Instead of spending his holiday season surrounded by all things merry and bright, immigration attorney Rudy Monterrosa spent days at what he described as an ominous place akin to a concentration camp.
The Notre Dame adjunct law professor watched as a small child handed his mother a cone-shaped paper cup painted green, like a Christmas tree, as she sat at a table preparing for her asylum hearing.
For the second year in a row, Monterrosa took a team to the Texas-Mexico border to offer free legal services to women and children seeking asylum in the United States. His experience this time, however, was quite different.
Monterrosa’s team consisted of two attorneys — himself and his wife, Cecilia Lopez Monterrosa — Notre Dame 3L Grace Nickels, community activist Jesusa Rivera and Anayeli Miranda Perdomo. Together, the group worked alongside the Dilley Pro Bono Project, a pro bono program serving immigrant women and children under the umbrella of the Immigration Justice Campaign.
During a four-day trip in December, Monterrosa’s team prepared women for their credible fear interviews and de novo judicial reviews with an immigration judge. For several hours each day, they met with women at the Southern Family Residential Center in Dilley, Texas, the largest immigrant detention center in the country. The team returned to Indiana on Christmas Eve.
As the only lawyers on the trip, Monterrosa and his wife had a full docket each day of hearings before an immigration judge. Meanwhile, Nickels, Rivera and Perdomo sat with the women, listened to their stories, considered their cases and prepared them for the next step.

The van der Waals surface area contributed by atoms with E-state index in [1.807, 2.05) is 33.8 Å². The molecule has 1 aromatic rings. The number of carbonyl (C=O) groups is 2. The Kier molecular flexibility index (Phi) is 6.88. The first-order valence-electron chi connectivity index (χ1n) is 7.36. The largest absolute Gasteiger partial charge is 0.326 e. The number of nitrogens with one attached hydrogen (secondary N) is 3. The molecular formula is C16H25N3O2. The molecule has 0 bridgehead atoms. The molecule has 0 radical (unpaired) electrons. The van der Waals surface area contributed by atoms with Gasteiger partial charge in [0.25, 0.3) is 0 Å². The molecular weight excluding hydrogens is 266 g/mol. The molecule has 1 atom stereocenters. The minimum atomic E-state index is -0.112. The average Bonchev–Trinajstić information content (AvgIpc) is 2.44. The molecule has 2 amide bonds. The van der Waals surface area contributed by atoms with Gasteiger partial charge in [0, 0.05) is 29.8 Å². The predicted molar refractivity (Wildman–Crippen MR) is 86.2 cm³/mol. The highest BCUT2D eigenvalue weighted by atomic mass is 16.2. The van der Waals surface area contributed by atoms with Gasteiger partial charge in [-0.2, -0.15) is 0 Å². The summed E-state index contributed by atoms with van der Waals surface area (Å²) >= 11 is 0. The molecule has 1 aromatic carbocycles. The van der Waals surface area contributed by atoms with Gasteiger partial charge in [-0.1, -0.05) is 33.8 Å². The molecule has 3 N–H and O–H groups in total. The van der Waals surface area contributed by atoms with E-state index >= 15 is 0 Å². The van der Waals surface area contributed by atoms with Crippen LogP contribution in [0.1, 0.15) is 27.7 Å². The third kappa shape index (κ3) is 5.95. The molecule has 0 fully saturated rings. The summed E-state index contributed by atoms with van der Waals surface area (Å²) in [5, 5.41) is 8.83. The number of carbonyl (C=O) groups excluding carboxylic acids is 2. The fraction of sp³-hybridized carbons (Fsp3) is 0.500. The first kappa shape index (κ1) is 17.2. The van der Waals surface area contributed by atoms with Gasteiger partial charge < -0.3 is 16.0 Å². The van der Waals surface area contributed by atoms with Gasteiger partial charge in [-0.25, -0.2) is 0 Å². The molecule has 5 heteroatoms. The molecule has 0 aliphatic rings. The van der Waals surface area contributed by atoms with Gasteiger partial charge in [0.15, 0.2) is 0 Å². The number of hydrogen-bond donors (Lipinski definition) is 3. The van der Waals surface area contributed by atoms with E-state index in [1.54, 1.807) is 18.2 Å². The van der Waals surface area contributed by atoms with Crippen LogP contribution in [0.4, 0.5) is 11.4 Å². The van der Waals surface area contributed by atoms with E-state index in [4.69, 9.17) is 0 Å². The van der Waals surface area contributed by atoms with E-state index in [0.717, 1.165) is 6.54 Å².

During the first step of the asylum-seeking process, immigrants can explain to an asylum officer why they are afraid of returning to their home countries during a credible-fear interview. If a positive determination is made that the immigrant does have a credible fear of persecution if they return to their homeland, then they will be released under bond or an electronic bracelet.
“Then you have an opportunity to actually submit an application and then present it before a U.S. Citizenship and Immigration Services officer that handles strictly asylum cases, so that they can make a determination … if you qualify for relief,” Monterrosa explained.
But what was different during this trip, he observed, was significantly more women were having their credible fear claims denied. That required more women to appeal a negative determination before an immigration judge, who would then make a de novo determination of whether they had a credible fear.
During their 2018 trip to the residential center, Monterrosa said there was more hope for the women to find some success with their claims. Now, he said, their prospects look grim.
“Not that they were going to be granted asylum, but at least that they were going to have a full-fledged hearing before an officer and be able to gather the information that they may not be able to gather because they’re at detention,” he explained. “Now it’s more dire because the women had already been denied that opportunity.”
The attorney said he thinks the shift in fewer women being approved for asylum stems from changes to a variety of federal immigration policies, including, but not limited to, the safe third country transit bar and the Remain in Mexico programs.